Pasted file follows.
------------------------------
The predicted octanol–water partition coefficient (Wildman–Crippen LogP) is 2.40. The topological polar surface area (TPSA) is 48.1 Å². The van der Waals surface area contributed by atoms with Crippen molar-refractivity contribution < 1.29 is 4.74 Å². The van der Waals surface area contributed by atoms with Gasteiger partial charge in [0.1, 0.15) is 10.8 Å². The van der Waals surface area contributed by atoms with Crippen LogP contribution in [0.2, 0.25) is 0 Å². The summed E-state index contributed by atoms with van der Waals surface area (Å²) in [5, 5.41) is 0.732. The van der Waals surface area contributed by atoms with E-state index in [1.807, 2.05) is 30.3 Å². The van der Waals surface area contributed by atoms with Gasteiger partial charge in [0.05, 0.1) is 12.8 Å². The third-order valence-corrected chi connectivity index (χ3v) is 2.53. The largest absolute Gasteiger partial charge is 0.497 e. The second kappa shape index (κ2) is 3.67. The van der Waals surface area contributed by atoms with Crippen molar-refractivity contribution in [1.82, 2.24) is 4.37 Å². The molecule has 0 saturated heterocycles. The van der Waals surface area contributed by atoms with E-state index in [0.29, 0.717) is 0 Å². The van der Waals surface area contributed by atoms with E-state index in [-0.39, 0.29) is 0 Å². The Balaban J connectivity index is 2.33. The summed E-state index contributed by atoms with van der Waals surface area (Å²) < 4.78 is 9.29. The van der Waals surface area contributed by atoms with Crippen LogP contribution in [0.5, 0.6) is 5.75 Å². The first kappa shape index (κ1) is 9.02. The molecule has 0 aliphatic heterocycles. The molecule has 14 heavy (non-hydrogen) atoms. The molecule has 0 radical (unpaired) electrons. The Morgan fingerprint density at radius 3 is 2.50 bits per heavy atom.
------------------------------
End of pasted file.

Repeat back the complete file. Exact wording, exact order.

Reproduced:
The predicted octanol–water partition coefficient (Wildman–Crippen LogP) is 2.40. The topological polar surface area (TPSA) is 48.1 Å². The van der Waals surface area contributed by atoms with Crippen molar-refractivity contribution < 1.29 is 4.74 Å². The van der Waals surface area contributed by atoms with Gasteiger partial charge in [0.1, 0.15) is 10.8 Å². The van der Waals surface area contributed by atoms with Crippen LogP contribution in [0.2, 0.25) is 0 Å². The summed E-state index contributed by atoms with van der Waals surface area (Å²) in [5, 5.41) is 0.732. The van der Waals surface area contributed by atoms with E-state index in [1.807, 2.05) is 30.3 Å². The van der Waals surface area contributed by atoms with Gasteiger partial charge in [0.05, 0.1) is 12.8 Å². The third-order valence-corrected chi connectivity index (χ3v) is 2.53. The largest absolute Gasteiger partial charge is 0.497 e. The second kappa shape index (κ2) is 3.67. The van der Waals surface area contributed by atoms with Crippen molar-refractivity contribution in [1.82, 2.24) is 4.37 Å². The molecule has 0 saturated heterocycles. The van der Waals surface area contributed by atoms with E-state index in [0.29, 0.717) is 0 Å². The van der Waals surface area contributed by atoms with E-state index in [-0.39, 0.29) is 0 Å². The Balaban J connectivity index is 2.33. The summed E-state index contributed by atoms with van der Waals surface area (Å²) < 4.78 is 9.29. The van der Waals surface area contributed by atoms with Crippen LogP contribution in [0.5, 0.6) is 5.75 Å². The first kappa shape index (κ1) is 9.02. The molecule has 0 aliphatic heterocycles. The molecule has 14 heavy (non-hydrogen) atoms. The molecule has 0 radical (unpaired) electrons. The Morgan fingerprint density at radius 3 is 2.50 bits per heavy atom.